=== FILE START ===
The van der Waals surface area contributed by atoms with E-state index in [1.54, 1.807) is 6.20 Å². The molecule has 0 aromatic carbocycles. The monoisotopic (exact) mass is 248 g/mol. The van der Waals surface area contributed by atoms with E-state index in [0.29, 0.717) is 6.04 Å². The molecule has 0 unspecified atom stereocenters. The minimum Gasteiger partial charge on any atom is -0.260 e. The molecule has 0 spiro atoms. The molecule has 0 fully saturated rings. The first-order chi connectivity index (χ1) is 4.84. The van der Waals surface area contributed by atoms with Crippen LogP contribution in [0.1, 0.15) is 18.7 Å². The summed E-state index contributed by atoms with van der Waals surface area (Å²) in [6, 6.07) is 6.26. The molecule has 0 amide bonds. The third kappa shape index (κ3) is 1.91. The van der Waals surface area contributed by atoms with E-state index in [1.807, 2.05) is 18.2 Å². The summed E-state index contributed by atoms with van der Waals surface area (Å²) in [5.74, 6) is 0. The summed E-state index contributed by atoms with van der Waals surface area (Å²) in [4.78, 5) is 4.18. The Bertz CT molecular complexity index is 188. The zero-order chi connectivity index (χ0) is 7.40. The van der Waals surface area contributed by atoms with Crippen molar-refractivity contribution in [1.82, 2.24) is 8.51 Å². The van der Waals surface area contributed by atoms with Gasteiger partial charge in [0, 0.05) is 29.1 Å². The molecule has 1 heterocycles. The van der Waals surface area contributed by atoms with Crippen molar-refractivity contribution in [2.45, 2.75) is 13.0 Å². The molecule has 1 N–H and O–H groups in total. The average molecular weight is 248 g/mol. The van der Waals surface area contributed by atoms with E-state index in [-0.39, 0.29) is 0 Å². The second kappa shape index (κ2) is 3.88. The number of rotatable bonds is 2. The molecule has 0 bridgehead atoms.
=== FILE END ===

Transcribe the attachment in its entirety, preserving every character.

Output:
The van der Waals surface area contributed by atoms with E-state index in [1.54, 1.807) is 6.20 Å². The molecule has 0 aromatic carbocycles. The monoisotopic (exact) mass is 248 g/mol. The van der Waals surface area contributed by atoms with E-state index in [0.29, 0.717) is 6.04 Å². The molecule has 0 unspecified atom stereocenters. The minimum Gasteiger partial charge on any atom is -0.260 e. The molecule has 0 spiro atoms. The molecule has 0 fully saturated rings. The first-order chi connectivity index (χ1) is 4.84. The van der Waals surface area contributed by atoms with Crippen LogP contribution in [0.1, 0.15) is 18.7 Å². The summed E-state index contributed by atoms with van der Waals surface area (Å²) in [6, 6.07) is 6.26. The molecule has 0 amide bonds. The third kappa shape index (κ3) is 1.91. The van der Waals surface area contributed by atoms with E-state index in [1.807, 2.05) is 18.2 Å². The summed E-state index contributed by atoms with van der Waals surface area (Å²) in [5.74, 6) is 0. The summed E-state index contributed by atoms with van der Waals surface area (Å²) in [4.78, 5) is 4.18. The Bertz CT molecular complexity index is 188. The zero-order chi connectivity index (χ0) is 7.40. The van der Waals surface area contributed by atoms with Crippen molar-refractivity contribution in [1.82, 2.24) is 8.51 Å². The van der Waals surface area contributed by atoms with Gasteiger partial charge in [0, 0.05) is 29.1 Å². The molecule has 1 heterocycles. The van der Waals surface area contributed by atoms with Crippen molar-refractivity contribution in [2.45, 2.75) is 13.0 Å². The molecule has 1 N–H and O–H groups in total. The average molecular weight is 248 g/mol. The van der Waals surface area contributed by atoms with E-state index in [-0.39, 0.29) is 0 Å². The second kappa shape index (κ2) is 3.88. The number of rotatable bonds is 2. The molecule has 0 bridgehead atoms.